Completion & Production : Applied Ultrasonic Technology in Well Bore Leak Detection

Applied Ultrasonic Technology in Well Bore Leak Detection


For nearly a century engineers have utilized electronic measurement devices to evaluate and diagnose well bore conditions.  These devices are as varied in nature as the principles of physics on which they were based.  Although useful, some of this equipment can more often than not provide data that is more subjective rather than conclusive.  When utilizing various devices to determine causes of sustained casing pressure, tubular leaks or failures in other down hole hardware, it is very useful to have data which will enable an operator to move effectively and economically select a remediation method.  In an effort to provide this needed accuracy, a tool has been developed based upon the principles of ultrasound.  The tool utilizes passive ultrasonic sensors in conjunction with a unique method of digital signal processing (DSP). As the tool is passed through the vicinity of a leak, the ultrasonic sensor detects the frequencies generated by the turbulent flow at the leak point. The signal is then amplified and sent through the DSP module in the tool. The DSP unit is equipped with a large amount of flash RAM running a series of modular signal processing programs.  This process filters out any unwanted background energies caused by mechanical noise or other interference.  The result is a fully digitized signal of the leak signature which is then transmitted up-hole via a wireline telemetry system to the surface read out system.  The tool will measure leaks as small as .1 liters/minute with an accuracy of one meter in production tubing casing and a variety of other pressure containing hardware.  Case histories are provided which illustrate the tools ability to accurately detect leaks in a variety of scenarios leading to a direct economic benefit.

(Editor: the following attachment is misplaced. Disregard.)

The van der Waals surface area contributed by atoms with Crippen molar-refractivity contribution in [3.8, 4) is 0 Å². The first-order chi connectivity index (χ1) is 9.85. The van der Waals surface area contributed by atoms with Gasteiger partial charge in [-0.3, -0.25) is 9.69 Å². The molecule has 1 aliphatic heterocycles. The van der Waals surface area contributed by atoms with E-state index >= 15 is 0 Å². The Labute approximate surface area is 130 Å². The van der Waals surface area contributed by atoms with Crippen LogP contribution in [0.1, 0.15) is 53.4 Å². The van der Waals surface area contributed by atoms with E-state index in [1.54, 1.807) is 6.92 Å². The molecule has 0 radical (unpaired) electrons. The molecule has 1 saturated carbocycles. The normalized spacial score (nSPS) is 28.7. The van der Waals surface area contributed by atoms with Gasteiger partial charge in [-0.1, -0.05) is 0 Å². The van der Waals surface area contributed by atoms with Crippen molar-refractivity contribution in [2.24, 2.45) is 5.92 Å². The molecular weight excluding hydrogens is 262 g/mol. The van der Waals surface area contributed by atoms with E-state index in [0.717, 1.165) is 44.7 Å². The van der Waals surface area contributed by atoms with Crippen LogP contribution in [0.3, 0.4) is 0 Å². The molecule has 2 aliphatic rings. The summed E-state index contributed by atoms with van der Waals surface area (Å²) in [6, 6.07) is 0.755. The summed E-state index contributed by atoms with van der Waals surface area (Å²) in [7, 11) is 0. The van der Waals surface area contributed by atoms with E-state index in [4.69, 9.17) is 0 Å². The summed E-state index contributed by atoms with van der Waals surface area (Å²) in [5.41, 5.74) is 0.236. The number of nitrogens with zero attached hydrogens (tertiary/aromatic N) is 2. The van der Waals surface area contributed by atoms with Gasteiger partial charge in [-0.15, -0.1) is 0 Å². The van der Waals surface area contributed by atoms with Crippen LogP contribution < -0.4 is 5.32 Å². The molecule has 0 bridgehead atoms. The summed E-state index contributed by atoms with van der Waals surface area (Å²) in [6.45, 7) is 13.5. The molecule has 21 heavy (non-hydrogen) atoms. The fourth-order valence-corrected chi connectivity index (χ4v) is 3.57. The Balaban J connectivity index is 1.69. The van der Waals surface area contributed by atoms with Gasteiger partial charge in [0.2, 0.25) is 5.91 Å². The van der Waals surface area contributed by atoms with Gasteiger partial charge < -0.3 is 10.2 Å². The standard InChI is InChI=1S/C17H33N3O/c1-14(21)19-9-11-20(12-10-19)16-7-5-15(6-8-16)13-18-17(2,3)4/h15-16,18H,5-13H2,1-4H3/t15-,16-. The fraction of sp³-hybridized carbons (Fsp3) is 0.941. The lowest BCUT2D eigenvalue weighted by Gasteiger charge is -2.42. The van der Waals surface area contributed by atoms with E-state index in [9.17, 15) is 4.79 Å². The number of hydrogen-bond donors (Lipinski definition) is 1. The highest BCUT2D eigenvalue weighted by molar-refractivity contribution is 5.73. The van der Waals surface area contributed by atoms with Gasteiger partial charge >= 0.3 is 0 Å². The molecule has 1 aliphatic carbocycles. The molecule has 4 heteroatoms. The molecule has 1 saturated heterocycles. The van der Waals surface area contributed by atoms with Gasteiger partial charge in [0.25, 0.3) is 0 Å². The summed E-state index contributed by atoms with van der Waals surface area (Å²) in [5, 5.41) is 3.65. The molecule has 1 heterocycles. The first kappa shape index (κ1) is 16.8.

Door Prize Furnshed by TAM International.

Location: Greenspoint Club
16925 Northchase
Houston , TX 77060

Date: Nov. 17, 2005, 11 a.m. - Nov. 17, 2005, 5:30 p.m.